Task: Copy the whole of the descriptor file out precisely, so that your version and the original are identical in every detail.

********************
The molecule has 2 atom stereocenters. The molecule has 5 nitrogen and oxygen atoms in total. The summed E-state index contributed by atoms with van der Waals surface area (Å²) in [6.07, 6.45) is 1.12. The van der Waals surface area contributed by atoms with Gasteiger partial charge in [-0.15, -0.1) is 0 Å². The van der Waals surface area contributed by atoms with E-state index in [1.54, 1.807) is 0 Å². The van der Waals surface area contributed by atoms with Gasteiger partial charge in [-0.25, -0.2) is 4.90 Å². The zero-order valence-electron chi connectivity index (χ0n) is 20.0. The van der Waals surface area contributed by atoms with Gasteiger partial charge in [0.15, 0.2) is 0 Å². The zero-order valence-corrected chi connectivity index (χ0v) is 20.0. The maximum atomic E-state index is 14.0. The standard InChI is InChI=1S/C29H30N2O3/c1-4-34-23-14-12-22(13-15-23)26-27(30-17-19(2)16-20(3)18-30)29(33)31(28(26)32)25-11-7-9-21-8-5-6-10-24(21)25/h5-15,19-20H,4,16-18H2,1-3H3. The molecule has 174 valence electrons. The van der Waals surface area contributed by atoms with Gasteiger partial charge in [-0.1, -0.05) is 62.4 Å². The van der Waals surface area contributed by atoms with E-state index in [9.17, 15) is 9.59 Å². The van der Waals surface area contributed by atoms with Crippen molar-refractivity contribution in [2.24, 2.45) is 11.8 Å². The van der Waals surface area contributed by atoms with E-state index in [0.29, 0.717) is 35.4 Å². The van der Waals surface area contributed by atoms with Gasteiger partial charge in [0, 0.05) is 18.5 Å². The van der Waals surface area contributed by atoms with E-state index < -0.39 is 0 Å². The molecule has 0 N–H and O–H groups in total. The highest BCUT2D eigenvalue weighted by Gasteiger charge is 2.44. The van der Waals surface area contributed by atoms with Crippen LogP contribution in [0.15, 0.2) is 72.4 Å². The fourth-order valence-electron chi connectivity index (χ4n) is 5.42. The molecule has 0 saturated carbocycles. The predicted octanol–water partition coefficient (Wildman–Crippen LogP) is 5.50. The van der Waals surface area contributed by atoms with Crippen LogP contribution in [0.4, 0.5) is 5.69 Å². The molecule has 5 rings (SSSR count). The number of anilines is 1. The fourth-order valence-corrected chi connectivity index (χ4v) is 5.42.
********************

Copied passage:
The molecule has 2 atom stereocenters. The molecule has 5 nitrogen and oxygen atoms in total. The summed E-state index contributed by atoms with van der Waals surface area (Å²) in [6.07, 6.45) is 1.12. The van der Waals surface area contributed by atoms with Gasteiger partial charge in [-0.15, -0.1) is 0 Å². The van der Waals surface area contributed by atoms with E-state index in [1.54, 1.807) is 0 Å². The van der Waals surface area contributed by atoms with Gasteiger partial charge in [-0.25, -0.2) is 4.90 Å². The zero-order valence-electron chi connectivity index (χ0n) is 20.0. The van der Waals surface area contributed by atoms with Gasteiger partial charge in [0.15, 0.2) is 0 Å². The zero-order valence-corrected chi connectivity index (χ0v) is 20.0. The maximum atomic E-state index is 14.0. The standard InChI is InChI=1S/C29H30N2O3/c1-4-34-23-14-12-22(13-15-23)26-27(30-17-19(2)16-20(3)18-30)29(33)31(28(26)32)25-11-7-9-21-8-5-6-10-24(21)25/h5-15,19-20H,4,16-18H2,1-3H3. The molecule has 174 valence electrons. The van der Waals surface area contributed by atoms with Gasteiger partial charge in [-0.1, -0.05) is 62.4 Å². The van der Waals surface area contributed by atoms with E-state index in [9.17, 15) is 9.59 Å². The van der Waals surface area contributed by atoms with Crippen molar-refractivity contribution in [2.24, 2.45) is 11.8 Å². The van der Waals surface area contributed by atoms with E-state index in [0.29, 0.717) is 35.4 Å². The van der Waals surface area contributed by atoms with Gasteiger partial charge in [0, 0.05) is 18.5 Å². The van der Waals surface area contributed by atoms with E-state index < -0.39 is 0 Å². The molecule has 0 N–H and O–H groups in total. The highest BCUT2D eigenvalue weighted by Gasteiger charge is 2.44. The van der Waals surface area contributed by atoms with Crippen LogP contribution in [0.15, 0.2) is 72.4 Å². The fourth-order valence-electron chi connectivity index (χ4n) is 5.42. The molecule has 0 saturated carbocycles. The predicted octanol–water partition coefficient (Wildman–Crippen LogP) is 5.50. The van der Waals surface area contributed by atoms with Crippen LogP contribution in [0.4, 0.5) is 5.69 Å². The molecule has 5 rings (SSSR count). The number of anilines is 1. The fourth-order valence-corrected chi connectivity index (χ4v) is 5.42.